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Insiders Balk at Increasingly Fast-Paced Fashion Cycle

>> With Pre-Fall show season in full swing, it may seem like business as usual on the surface, but within the span of two days, Stefano Gabbana, Donna Karan, and Bridget Foley, executive editor at WWD, have spoken out indicating otherwise.  The consensus is that the industry needs rehab — and fast — that or, Foley writes, "we can wait for total industry Armageddon, à la the financial and auto industries, to step back and try to set things right."

Gabbana was first kickstarted into action when he saw cotton shorts being stocked last year in the Milanese Dolce & Gabbana store during Winter:

"I started asking myself, ‘What’s happening?’  As a consumer I said, ‘No, this makes no sense.' I don’t want cherries or strawberries at Christmas anymore. I want to eat, dress and live on time.  I think we all need to sit back and ponder over this anxiety we all have of constantly needing to anticipate."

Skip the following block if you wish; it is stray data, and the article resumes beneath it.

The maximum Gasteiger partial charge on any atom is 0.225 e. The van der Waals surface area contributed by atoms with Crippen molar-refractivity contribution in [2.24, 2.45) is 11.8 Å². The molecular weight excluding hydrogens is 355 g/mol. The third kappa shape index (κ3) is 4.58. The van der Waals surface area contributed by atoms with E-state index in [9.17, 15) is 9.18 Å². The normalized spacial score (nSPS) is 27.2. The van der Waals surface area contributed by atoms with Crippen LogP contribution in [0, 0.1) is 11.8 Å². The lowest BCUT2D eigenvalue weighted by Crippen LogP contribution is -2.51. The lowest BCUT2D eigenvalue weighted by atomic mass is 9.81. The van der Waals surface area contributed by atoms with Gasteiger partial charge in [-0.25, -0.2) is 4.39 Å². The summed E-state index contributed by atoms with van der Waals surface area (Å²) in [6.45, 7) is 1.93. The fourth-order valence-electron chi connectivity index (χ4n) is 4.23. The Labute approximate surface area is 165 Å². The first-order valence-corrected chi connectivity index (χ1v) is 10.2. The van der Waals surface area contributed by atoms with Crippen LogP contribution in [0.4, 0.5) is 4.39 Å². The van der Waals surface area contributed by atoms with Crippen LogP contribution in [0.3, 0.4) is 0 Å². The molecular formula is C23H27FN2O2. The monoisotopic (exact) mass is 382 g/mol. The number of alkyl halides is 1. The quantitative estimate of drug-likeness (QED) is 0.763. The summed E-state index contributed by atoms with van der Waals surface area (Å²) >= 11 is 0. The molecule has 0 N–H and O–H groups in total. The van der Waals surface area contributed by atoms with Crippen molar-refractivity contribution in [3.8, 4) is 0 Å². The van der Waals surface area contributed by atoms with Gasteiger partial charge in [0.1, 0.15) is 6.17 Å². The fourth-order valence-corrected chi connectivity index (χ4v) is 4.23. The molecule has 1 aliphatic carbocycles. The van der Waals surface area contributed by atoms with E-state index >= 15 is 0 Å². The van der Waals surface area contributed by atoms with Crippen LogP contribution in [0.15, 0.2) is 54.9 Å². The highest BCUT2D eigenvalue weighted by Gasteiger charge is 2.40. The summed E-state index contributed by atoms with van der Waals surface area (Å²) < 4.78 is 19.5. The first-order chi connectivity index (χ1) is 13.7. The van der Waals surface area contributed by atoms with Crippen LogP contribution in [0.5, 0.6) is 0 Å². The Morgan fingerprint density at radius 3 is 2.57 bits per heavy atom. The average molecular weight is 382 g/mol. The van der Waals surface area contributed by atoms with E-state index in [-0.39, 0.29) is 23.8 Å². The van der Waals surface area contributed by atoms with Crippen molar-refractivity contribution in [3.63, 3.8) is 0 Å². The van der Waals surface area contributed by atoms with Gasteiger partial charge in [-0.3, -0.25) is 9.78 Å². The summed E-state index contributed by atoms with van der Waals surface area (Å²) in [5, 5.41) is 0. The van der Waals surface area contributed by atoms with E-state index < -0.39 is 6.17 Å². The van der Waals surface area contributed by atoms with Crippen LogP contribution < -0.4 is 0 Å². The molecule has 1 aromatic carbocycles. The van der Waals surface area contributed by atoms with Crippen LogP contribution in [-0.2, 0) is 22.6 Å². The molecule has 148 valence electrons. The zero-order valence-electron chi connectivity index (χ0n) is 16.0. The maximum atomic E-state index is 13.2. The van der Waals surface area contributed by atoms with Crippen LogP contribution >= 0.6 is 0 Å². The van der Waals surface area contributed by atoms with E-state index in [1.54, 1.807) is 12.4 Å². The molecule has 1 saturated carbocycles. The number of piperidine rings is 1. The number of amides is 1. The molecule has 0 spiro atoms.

Numerous designers have bemoaned the increasingly accelerated system, and Gabbana is no exception, WWD writes — he calls the whole ordeal "drugged," partially because it leaves him warehouses full of excess merchandise:

"He foresees a vortex of collections that have shorter and shorter life spans and that are often out of touch with the needs of a consumer increasingly overwhelmed by a crescendo of merchandise and wooed by super-early sales in this tough economy."

So what's the solution? »

With design partner Domenico Dolce, Gabbana has decided to pare down the number of collections they do, and Foley agrees that calming things down may be the solution:

"As an industry we're all trained . . . to rush with passion to what's new, what's next. How about a little time spent celebrating the joys of fashion right now, rather than ignoring fall — once everybody's bread and butter — in anticipation of resort?"

Donna Karan — the Urban Zenmaster herself — also wants to see the brakes put on the current system: "We should as an industry take a deep breath, look at what's going on, and try to fix it.  It's got to be everyone — retailers, designers, press."
*image: source

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